Fatty acid and Amino acid Profiles of Domestic and Wild Beluga (Huso huso) Roe and Impact on Fertilization Ratio
- *Corresponding Author:
- Barbara Rasco
School of Food Science
Washington State University
P.O. Box 646376, Pullman
Washington, USA, 99164-6376
E-mail: [email protected]
Received Date: February 18, 2011; Accepted Date: June 23, 2011; Published Date: June 27, 2011
Citation: Ovissipour M, Rasco B (2011) Fatty acid and Amino acid Profiles of Domestic and Wild Beluga (Huso huso) Roe and Impact on Fertilization Ratio. J Aquac Res Development 2:113. doi:10.4172/2155-9546.1000113
Copyright: © 2011 Ovissipour M, et al. This is an open-access article distributed under the terms of the Creative Commons Attribution License, which permits unrestricted use, distribution, and reproduction in any medium, provided the original author and source are credited.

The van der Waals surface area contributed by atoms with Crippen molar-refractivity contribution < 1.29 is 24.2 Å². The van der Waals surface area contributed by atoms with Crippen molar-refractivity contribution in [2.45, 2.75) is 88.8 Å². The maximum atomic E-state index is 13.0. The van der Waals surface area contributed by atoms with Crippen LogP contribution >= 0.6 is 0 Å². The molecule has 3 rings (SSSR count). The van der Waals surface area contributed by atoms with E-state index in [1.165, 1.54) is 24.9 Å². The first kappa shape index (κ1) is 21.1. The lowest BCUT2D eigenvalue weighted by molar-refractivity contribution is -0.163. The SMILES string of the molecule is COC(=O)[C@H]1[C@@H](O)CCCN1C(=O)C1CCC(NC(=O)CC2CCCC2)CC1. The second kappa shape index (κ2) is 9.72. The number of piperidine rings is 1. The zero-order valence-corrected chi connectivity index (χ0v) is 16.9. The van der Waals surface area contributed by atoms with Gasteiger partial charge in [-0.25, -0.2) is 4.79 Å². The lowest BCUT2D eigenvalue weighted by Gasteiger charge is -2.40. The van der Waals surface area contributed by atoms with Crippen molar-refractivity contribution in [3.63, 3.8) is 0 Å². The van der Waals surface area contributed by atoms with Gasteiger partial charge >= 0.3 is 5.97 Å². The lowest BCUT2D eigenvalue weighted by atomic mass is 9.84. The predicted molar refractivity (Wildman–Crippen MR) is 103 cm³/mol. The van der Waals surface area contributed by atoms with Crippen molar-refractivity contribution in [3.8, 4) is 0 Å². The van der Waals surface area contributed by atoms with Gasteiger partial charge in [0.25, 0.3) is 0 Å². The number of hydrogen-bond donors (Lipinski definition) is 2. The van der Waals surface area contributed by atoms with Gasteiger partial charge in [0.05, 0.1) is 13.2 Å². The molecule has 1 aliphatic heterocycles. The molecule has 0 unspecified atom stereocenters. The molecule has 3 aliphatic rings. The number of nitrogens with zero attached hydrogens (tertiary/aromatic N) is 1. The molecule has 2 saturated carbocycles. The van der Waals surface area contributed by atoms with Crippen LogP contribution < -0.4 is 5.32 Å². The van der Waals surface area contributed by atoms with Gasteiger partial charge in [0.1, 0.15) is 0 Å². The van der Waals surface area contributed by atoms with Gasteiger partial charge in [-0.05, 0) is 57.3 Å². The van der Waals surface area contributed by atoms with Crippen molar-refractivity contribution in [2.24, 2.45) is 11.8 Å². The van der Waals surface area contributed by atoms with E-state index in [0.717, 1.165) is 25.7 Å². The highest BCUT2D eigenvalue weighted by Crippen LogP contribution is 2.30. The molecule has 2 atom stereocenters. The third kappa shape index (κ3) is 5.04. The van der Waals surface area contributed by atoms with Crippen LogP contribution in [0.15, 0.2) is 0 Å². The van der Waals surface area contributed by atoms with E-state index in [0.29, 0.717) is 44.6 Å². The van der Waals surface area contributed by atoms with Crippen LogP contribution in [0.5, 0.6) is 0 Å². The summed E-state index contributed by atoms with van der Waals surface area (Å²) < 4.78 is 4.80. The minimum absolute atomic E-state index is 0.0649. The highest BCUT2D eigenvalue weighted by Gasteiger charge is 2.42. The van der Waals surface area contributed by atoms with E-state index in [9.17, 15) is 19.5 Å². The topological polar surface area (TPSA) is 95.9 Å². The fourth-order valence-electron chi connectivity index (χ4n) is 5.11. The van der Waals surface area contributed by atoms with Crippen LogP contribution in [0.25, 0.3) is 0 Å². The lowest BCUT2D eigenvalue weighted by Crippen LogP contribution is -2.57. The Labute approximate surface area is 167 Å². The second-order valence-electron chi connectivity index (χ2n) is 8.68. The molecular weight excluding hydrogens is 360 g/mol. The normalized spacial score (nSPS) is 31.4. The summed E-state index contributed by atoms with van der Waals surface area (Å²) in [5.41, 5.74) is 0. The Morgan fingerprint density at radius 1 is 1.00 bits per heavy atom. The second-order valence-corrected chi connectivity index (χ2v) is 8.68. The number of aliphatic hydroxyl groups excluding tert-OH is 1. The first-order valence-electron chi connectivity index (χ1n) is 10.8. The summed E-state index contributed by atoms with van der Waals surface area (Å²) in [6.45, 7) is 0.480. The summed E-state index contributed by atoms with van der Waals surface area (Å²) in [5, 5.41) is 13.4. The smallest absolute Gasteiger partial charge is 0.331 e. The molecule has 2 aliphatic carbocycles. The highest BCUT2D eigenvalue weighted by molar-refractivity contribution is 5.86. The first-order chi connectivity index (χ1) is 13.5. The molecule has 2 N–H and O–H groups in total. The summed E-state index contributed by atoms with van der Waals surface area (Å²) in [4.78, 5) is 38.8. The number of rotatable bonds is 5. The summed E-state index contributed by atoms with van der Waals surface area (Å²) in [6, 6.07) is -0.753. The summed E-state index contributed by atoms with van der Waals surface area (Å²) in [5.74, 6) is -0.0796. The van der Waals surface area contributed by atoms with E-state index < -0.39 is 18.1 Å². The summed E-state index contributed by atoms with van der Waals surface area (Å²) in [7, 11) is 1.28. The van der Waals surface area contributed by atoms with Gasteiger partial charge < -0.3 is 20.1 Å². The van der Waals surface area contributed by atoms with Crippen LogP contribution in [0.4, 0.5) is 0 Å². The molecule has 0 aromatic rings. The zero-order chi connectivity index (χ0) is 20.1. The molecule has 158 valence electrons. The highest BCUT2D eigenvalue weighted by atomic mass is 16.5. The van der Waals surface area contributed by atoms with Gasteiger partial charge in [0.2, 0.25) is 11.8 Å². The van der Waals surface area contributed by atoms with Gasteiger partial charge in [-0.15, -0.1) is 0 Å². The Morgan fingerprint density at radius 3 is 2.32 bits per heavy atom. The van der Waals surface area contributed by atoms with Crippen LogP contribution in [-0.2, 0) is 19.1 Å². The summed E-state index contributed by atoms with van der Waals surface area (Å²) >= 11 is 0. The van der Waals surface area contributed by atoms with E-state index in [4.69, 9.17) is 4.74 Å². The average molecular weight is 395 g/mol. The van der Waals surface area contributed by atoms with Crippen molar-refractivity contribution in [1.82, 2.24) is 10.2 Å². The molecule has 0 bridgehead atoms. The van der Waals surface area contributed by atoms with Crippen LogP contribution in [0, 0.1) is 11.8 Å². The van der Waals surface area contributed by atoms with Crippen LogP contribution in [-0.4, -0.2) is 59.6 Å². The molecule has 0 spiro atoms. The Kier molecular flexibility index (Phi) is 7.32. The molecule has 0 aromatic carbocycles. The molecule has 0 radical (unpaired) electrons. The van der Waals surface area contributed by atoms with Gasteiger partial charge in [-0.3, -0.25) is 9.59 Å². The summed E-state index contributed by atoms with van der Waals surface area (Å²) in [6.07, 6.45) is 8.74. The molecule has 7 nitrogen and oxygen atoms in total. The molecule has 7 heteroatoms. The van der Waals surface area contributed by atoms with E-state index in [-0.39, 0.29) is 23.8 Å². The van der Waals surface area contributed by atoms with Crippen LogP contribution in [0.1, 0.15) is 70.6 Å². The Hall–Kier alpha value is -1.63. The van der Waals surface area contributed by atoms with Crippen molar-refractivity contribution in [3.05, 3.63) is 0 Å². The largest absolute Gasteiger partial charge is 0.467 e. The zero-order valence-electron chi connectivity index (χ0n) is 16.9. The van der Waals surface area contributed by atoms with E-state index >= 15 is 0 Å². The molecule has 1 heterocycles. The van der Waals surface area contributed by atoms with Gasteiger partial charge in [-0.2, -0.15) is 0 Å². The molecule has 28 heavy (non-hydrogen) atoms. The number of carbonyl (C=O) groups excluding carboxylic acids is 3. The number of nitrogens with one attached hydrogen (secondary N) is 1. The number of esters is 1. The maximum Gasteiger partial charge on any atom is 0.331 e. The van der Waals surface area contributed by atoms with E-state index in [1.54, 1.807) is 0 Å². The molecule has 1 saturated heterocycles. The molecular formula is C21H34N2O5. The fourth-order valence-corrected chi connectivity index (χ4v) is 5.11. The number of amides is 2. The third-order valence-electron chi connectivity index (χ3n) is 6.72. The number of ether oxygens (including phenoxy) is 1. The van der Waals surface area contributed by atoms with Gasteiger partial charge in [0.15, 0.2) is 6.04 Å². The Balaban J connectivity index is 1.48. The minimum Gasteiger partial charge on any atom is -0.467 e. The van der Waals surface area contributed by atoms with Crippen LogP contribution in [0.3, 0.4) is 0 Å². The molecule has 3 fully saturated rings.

A comparison of the fatty acid, amino acid and proximate composition between the roe of wild and cultivated beluga (Huso huso) sturgeon from Iran are presented here. The fatty acid profile varied between wild and cultivated sturgeons but there was no differences observed for proximate composition and amino acid profile. The wild sturgeon roe contained higher amounts of n-3 fatty acids particularly eicosapentaenoic acid (20:5n-3, EPA) (wild: 2.9%, cultivated: 1.24%) and docosahexaenoic acid (22:6n-3, DHA) (wild: 5.1%, cultivated: 2.38%). Linolenic and linoleic acids were the predominant fatty acids in roe from cultivated beluga, a reflection of diet and also a likely physiological adaptation to a higher temperature environment. Low levels of PUFA in cultivated sturgeon negatively affected fertilization and hatching ratios which were significantly lower than for the wild fish. Hence, in order to culture beluga, feed with higher fatty acid with more n-3 is necessary to reach high quality roe and fertilization and hatching ratio.